Broadway Bars for a Newport New Year
Shhh … I’m about to let you in on a secret, but you mustn’t tell the New Yorkers: Newport has its own Broadway street, where musicals are not the name of the game, food and drinks are. And if you’re looking to get away from the crowds, the tourists and the $18 cocktails, this is the perfect escape. This year, why not make your New Year’s resolution to stray off of Thames, go where the locals go and try to blend? Or, go where the locals go, take a large group of Greeks with you, and forget about blending? That’s what I did, but the choice is yours.
We began at the stroke of happy hour on a Friday evening at Salvation Café, which boasts THE coolest space. Tiled bar tables, checkered floors, ceiling decorations, hanging lights, paintings. There was a hidden window nook with flowered pillows where our party of five was seated. Some of us were hungry (ahem), and some of us had eaten lunch at 3pm, so we ordered modest mezes with our drinks.
The cocktail list had something for everyone, so we ran the gamut: a Salvation Margarita (with a grapefruit and elderflower touch), Salvation Sangria (red wine, peach brandy and touch of ginger), Island Palmer (sweet tea vodka and lemonade), the Fruity Cougar (Tito’s vodka, raspberry and pomegranate), and a cranberry juice (for those who are expecting babies in January).
I ordered the Island Palmer without closely examining the ingredients, which included not only Deep Eddy Sweet Tea Vodka, but also Fisher’s Island Vodka and Single Malt Infused lemonade. I was buzzed after the first sip! The margarita had a nice tartness to it (said Panos: “Not everyone might like the grapefruit, but I find it enjoyable.”), the cougar was indeed fruity and the sangria was perfect by everyone’s standards except Odysseus (yes, that is his real name), who found it sweet. Then, appetizers.
We ordered flatbread, and I single-handedly ate half of it (butternut squash, pine nuts, and goat cheese: the trifecta of all that is good in this world); hummus (the pita bread received high praise from everyone, and given the judges, that’s a ten); and Red Thai Curry mussels, which came in the magic hat of shellfish: We kept taking mussels out, yet the pot never ran dry. It was something of a miracle.
Two more friends arrived, and it was time to head out. We crossed the street and stepped inside The Fifth Element.
The venue claims to be “Where bar meets grill,” and that’s how it felt. To the left was a fine dining area, and to the right was an exciting bar scene: high-tops, an extended bar bedecked in Christmas lights and its own interior waterfall (!), a view of the kitchen where the oven’s flames swallowed whole pizzas, and a cluster of well-dressed patrons who seemed to be enjoying a holiday party. A happy buzz was in the air.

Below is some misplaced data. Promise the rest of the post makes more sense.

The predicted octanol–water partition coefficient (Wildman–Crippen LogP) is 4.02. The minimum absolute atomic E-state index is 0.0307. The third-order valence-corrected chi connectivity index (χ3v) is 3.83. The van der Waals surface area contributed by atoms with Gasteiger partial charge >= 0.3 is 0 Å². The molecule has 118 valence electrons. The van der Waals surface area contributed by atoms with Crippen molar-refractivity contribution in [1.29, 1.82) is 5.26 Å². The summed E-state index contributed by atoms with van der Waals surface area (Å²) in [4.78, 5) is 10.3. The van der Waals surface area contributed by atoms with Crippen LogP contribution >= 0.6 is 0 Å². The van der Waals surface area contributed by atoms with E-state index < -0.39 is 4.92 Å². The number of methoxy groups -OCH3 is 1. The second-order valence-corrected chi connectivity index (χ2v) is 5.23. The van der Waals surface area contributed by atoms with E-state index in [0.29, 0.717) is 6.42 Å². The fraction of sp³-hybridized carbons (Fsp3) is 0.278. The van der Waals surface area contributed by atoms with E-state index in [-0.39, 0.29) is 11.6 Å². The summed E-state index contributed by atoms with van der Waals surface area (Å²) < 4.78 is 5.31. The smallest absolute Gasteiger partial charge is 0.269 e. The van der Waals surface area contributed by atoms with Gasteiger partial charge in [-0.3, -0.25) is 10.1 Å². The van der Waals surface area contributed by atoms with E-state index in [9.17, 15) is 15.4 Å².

We ordered drinks while a large bar table was cleared for us, and I was overwhelmed with choices. There were two pages of cocktails, a wine list and an extensive beer selection that hung from the ceiling. Espresso Martinis, Classic Cosmos, Newport Storms, a Pink Grapefruit Fizz and a Botanical Garden (Botanical Gin, lemongrass, a dash of rose water) were among our selections. The Cosmo was very smooth—not too sweet, and according to Yelena, the Grapefruit Fizz “tasted like vacation.” I was hoping for a little more rose water in my Botanical Garden (that’s not a euphemism), but overall I was satisfied.
Half of the group ordered meals, and as the “writer,” I petitioned to taste everything. From the classic Margherita pizza to the Brie-stuffed baked apple, the food was phenomenal — and that wasn’t just the strong drinks talking. I asked our waitress about the restaurant’s name (as a fan of the movie by the same name, I required much self-control not to quote it) and she said the brick walls represented earth, the waterfall behind the bar represented water, the flaming oven produced the fire, and she mentioned the “B.S. that floats in the air” as one of the elements, but I’m not sure if it was wind or the secret fifth element.
Next up was Caleb and Broad, a couple doors down from Salvation Café. We found a round corner booth to accommodate us, while a crowd hung around the bar to watch the basketball game. From where we sat, it was very mellow. I admired the wall art, some local and some well-known artists, and was intrigued by the giant painting above us: a yellow and red panda that Panos told me was a symbol against racism. This pub was the perfect last stop: bar snacks and tall boy IPAs. Only one of us attempted a cocktail at this point (the “Zombie,” reminiscent of a piña colada on the rocks), and soon the night closed in on us. It had been over four hours since our journey began, and even though other bars were calling to us, it was time to migrate home.
There is much to enjoy off-the-beaten-path in Newport. Whether you spend New Year’s Eve with old friends or new, thinking about the past or looking to the future, I hope you find many reasons to clink glasses and say, Yiamas! Cheers!
Salvation Café: 140 Broadway
The Fifth Element: 111 Broadway
Caleb and Broad: 162 Broadway
Malt: 150 Broadway
Parlor: 200 Broadway